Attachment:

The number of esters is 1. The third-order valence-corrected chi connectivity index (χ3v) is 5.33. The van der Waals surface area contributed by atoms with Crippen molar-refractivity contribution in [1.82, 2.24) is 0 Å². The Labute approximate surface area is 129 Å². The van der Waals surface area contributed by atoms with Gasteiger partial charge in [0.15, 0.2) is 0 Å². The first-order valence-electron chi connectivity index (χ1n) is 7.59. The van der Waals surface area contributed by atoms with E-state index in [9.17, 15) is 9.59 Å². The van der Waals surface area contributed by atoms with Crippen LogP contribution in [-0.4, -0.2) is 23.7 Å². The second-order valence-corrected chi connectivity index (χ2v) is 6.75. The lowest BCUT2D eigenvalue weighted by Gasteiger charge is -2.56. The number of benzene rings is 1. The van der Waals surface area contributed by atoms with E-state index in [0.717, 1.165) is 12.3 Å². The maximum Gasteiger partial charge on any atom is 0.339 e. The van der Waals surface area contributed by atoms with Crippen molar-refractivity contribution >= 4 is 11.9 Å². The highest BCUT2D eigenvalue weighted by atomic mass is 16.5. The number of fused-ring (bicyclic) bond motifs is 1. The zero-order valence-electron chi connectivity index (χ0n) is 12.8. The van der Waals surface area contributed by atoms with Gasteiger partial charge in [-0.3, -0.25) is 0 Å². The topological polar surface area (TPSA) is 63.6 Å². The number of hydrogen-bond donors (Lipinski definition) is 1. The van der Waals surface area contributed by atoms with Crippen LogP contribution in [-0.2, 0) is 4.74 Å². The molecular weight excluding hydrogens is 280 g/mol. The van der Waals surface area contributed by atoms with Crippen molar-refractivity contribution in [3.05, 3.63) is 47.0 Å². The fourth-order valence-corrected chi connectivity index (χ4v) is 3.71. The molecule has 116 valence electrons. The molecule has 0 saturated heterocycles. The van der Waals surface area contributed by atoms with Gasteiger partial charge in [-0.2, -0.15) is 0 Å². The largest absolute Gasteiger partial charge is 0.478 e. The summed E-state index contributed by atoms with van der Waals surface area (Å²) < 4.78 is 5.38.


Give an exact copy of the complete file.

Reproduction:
The number of esters is 1. The third-order valence-corrected chi connectivity index (χ3v) is 5.33. The van der Waals surface area contributed by atoms with Crippen molar-refractivity contribution in [1.82, 2.24) is 0 Å². The Labute approximate surface area is 129 Å². The van der Waals surface area contributed by atoms with Gasteiger partial charge in [0.15, 0.2) is 0 Å². The first-order valence-electron chi connectivity index (χ1n) is 7.59. The van der Waals surface area contributed by atoms with E-state index in [9.17, 15) is 9.59 Å². The van der Waals surface area contributed by atoms with Crippen LogP contribution in [-0.4, -0.2) is 23.7 Å². The second-order valence-corrected chi connectivity index (χ2v) is 6.75. The lowest BCUT2D eigenvalue weighted by Gasteiger charge is -2.56. The number of benzene rings is 1. The van der Waals surface area contributed by atoms with E-state index in [0.717, 1.165) is 12.3 Å². The maximum Gasteiger partial charge on any atom is 0.339 e. The van der Waals surface area contributed by atoms with Crippen molar-refractivity contribution >= 4 is 11.9 Å². The highest BCUT2D eigenvalue weighted by atomic mass is 16.5. The number of fused-ring (bicyclic) bond motifs is 1. The zero-order valence-electron chi connectivity index (χ0n) is 12.8. The van der Waals surface area contributed by atoms with Gasteiger partial charge in [-0.3, -0.25) is 0 Å². The topological polar surface area (TPSA) is 63.6 Å². The number of hydrogen-bond donors (Lipinski definition) is 1. The van der Waals surface area contributed by atoms with Crippen LogP contribution in [-0.2, 0) is 4.74 Å². The molecular weight excluding hydrogens is 280 g/mol. The van der Waals surface area contributed by atoms with Crippen molar-refractivity contribution in [3.05, 3.63) is 47.0 Å². The fourth-order valence-corrected chi connectivity index (χ4v) is 3.71. The molecule has 116 valence electrons. The molecule has 0 saturated heterocycles. The van der Waals surface area contributed by atoms with Gasteiger partial charge in [-0.2, -0.15) is 0 Å². The largest absolute Gasteiger partial charge is 0.478 e. The summed E-state index contributed by atoms with van der Waals surface area (Å²) < 4.78 is 5.38.